Layers of Protection
"No one perimeter technology is infallible and multiple detection technologies are required to ensure comprehensive protection," said Coxford. "A systematic, layered detection approach is utilized for high-security applications, where intelligent sensors equipped with adaptive processing algorithm are sought after to determine real threats."


Perimeter and access points are the first line of protection. "Areas with no physical barrier for entry and unmanaged access via public footpaths or rights of way should be given extra attention," Lane said.


Depending upon the types of threats and assets that are being protected, a combination of physical security and human resources are employed, said Conner.


Perimeter and Access Points
Perimeters are large, often poorly lit and require constant vigilance. "Perimeter intrusion detection system (PIDS) form an integral part of a holistic security approach. It involves deployment of multiple fencing and sensor systems and virtual perimeters through video analytics," Webster said. Real-time
PIDS updates to the site's control room enable timely responses, with one-to-one redundancy for communication.


Subject analysis is critical for operators to identify the threat and respond accordingly."Video systems for perimeter protection are often used at facilities that are remote or difficult to patrol, or by companies that wish to minimize the use of manned patrols," said Jennifer Mapes, Industry Analyst at Freedonia Group.


"For government and military sites, the entire perimeter is typically a lockdown with a single or few access points and are patrolled and guarded by armed personnel," Lane said. Well-defined ingress/egress locations can funnel traffic into a centralized area manned by security staff. LPR and video register vehicle details, and the use of queue measurement allows operators to open other entrances or search lanes to reduce traffic at peak times, Lane said.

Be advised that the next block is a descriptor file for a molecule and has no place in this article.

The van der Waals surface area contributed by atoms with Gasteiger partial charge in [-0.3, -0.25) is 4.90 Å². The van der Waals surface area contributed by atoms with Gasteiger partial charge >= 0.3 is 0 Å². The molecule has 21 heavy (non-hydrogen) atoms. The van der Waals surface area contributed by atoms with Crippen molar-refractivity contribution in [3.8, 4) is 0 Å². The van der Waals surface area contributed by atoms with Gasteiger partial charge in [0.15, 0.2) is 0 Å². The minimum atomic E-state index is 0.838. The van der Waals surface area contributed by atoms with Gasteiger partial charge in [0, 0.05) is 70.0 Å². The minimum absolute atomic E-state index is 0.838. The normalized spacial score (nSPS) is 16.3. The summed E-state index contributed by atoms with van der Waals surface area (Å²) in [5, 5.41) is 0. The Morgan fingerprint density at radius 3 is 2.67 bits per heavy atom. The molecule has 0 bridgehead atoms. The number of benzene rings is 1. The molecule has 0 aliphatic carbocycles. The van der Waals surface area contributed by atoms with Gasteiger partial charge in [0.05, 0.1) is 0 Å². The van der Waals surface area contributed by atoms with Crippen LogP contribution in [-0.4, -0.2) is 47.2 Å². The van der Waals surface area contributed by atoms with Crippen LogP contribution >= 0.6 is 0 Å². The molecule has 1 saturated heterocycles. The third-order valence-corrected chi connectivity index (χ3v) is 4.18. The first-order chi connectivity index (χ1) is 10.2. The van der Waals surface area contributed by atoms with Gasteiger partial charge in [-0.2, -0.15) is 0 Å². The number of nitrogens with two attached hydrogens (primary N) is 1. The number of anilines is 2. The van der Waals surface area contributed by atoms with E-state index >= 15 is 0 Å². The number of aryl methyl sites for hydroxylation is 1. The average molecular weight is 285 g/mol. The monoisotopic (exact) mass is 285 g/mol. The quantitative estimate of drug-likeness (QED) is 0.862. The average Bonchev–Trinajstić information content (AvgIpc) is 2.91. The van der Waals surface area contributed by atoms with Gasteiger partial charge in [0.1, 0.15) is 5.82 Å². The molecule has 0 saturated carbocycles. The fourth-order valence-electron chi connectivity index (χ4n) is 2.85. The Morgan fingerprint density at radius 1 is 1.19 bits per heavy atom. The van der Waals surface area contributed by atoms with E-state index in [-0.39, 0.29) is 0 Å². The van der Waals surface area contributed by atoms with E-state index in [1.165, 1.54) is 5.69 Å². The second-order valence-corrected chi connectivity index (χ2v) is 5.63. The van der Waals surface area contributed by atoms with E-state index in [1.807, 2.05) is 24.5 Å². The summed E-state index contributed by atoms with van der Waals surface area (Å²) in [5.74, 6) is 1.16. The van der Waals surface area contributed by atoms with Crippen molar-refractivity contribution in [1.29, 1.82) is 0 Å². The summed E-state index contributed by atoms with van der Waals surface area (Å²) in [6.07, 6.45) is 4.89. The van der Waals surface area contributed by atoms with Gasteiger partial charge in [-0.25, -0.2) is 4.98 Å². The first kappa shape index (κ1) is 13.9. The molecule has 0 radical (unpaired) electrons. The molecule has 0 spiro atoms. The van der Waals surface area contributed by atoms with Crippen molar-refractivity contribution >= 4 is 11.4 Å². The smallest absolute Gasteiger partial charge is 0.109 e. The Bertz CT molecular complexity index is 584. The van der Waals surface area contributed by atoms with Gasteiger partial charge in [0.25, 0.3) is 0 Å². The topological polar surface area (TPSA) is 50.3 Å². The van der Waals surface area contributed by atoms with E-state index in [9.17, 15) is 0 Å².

Public roads require careful planning. "Any area where a run-up is possible needs to be controlled to mitigate the risk of vehicles crashing through a fence or barrier," Lane said. "Entrance gates should be kept well back from any building inside the compound and outside of potential blast areas."


Physical barricades and X-ray machines for individuals offer added protection from explosives, vehicles and suicide bomber attacks. "Visitors are preapproved with a minimum of 72-hour notice for background checks," Conner said.


Tenant Area
"In general, guarding services and perimeters are under surveillance by the industrial park authority," said Rio Christian, Senior Manager,
System Integration and Market Development, Secom Indopratama.
"Inside, each building and facility usually maintains an independent surveillance system to address company-specific security issues."


Based on the threat analysis, perimeter technologies are used at the facility level. Motion sensors are placed inside a building, coupled with the infrared beam towers, surveillance cameras and video analytics to detect intrusions.


Customers need to understand the equipment's limitations. "Some critical problems are the result of unrealistic expectations of what technologies can achieve," Segall said.


Integration on Request
Effective protection demands situational awareness and integration of incident management and command and control capability, Mecheri said. However, few industrial and manufacturing facilities have this implemented.


Stand-alone systems account for most current operations, while integrated systems meet only 10 to 20 percent of the market demand, Christian said. "This makes it challenging for system integrators to propose integrated security systems to end users."


"The level of integration is based on the complexity and openness of the systems, the number of sites and operators, the distances between sites, and the system functions to be implemented," said Robert Wu, Senior Director of Market Strategy at Barco.